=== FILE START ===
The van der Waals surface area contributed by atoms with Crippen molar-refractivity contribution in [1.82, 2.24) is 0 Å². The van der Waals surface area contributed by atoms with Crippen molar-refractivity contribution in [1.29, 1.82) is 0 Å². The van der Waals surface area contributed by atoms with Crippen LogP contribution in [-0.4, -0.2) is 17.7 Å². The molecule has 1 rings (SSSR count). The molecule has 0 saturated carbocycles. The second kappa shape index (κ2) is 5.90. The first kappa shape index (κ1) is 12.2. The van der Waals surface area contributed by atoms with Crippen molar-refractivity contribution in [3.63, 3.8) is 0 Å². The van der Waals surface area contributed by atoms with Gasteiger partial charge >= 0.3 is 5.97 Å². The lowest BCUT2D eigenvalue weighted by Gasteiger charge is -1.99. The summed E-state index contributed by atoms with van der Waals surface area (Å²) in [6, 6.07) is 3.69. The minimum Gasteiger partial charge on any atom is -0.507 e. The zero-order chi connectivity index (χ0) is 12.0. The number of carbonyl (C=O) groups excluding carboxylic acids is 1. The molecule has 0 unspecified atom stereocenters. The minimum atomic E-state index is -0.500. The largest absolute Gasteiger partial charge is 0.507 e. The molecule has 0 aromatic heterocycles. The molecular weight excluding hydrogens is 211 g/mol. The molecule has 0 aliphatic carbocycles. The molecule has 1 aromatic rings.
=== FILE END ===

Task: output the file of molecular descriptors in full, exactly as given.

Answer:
The van der Waals surface area contributed by atoms with Crippen molar-refractivity contribution in [1.82, 2.24) is 0 Å². The van der Waals surface area contributed by atoms with Crippen molar-refractivity contribution in [1.29, 1.82) is 0 Å². The van der Waals surface area contributed by atoms with Crippen LogP contribution in [-0.4, -0.2) is 17.7 Å². The molecule has 1 rings (SSSR count). The molecule has 0 saturated carbocycles. The second kappa shape index (κ2) is 5.90. The first kappa shape index (κ1) is 12.2. The van der Waals surface area contributed by atoms with Crippen molar-refractivity contribution in [3.63, 3.8) is 0 Å². The van der Waals surface area contributed by atoms with Gasteiger partial charge >= 0.3 is 5.97 Å². The lowest BCUT2D eigenvalue weighted by Gasteiger charge is -1.99. The summed E-state index contributed by atoms with van der Waals surface area (Å²) in [6, 6.07) is 3.69. The minimum Gasteiger partial charge on any atom is -0.507 e. The zero-order chi connectivity index (χ0) is 12.0. The number of carbonyl (C=O) groups excluding carboxylic acids is 1. The molecule has 0 unspecified atom stereocenters. The minimum atomic E-state index is -0.500. The largest absolute Gasteiger partial charge is 0.507 e. The molecule has 0 aromatic heterocycles. The molecular weight excluding hydrogens is 211 g/mol. The molecule has 0 aliphatic carbocycles. The molecule has 1 aromatic rings.